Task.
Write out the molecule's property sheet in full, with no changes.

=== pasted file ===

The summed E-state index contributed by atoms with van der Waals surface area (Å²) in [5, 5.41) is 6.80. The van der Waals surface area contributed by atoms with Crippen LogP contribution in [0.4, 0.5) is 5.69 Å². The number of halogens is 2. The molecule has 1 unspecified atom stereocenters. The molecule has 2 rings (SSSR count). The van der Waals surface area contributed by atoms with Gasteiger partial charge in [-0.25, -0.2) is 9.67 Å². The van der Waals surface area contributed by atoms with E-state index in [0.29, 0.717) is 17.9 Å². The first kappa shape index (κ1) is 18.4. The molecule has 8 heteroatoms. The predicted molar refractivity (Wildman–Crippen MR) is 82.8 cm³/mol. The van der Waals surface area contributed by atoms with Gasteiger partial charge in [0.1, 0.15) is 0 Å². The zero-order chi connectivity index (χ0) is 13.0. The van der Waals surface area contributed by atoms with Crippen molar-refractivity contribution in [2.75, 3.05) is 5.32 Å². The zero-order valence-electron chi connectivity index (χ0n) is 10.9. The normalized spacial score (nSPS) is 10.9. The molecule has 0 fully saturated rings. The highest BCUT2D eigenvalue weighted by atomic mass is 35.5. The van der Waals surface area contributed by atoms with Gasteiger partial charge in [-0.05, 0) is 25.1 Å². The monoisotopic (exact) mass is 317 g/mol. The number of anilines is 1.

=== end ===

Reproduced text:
The summed E-state index contributed by atoms with van der Waals surface area (Å²) in [5, 5.41) is 6.80. The van der Waals surface area contributed by atoms with Crippen LogP contribution in [0.4, 0.5) is 5.69 Å². The number of halogens is 2. The molecule has 1 unspecified atom stereocenters. The molecule has 2 rings (SSSR count). The van der Waals surface area contributed by atoms with Gasteiger partial charge in [-0.25, -0.2) is 9.67 Å². The van der Waals surface area contributed by atoms with E-state index in [0.29, 0.717) is 17.9 Å². The first kappa shape index (κ1) is 18.4. The molecule has 8 heteroatoms. The predicted molar refractivity (Wildman–Crippen MR) is 82.8 cm³/mol. The van der Waals surface area contributed by atoms with Gasteiger partial charge in [0.1, 0.15) is 0 Å². The zero-order chi connectivity index (χ0) is 13.0. The van der Waals surface area contributed by atoms with Crippen molar-refractivity contribution in [2.75, 3.05) is 5.32 Å². The zero-order valence-electron chi connectivity index (χ0n) is 10.9. The normalized spacial score (nSPS) is 10.9. The molecule has 0 fully saturated rings. The highest BCUT2D eigenvalue weighted by atomic mass is 35.5. The van der Waals surface area contributed by atoms with Gasteiger partial charge in [-0.05, 0) is 25.1 Å². The monoisotopic (exact) mass is 317 g/mol. The number of anilines is 1.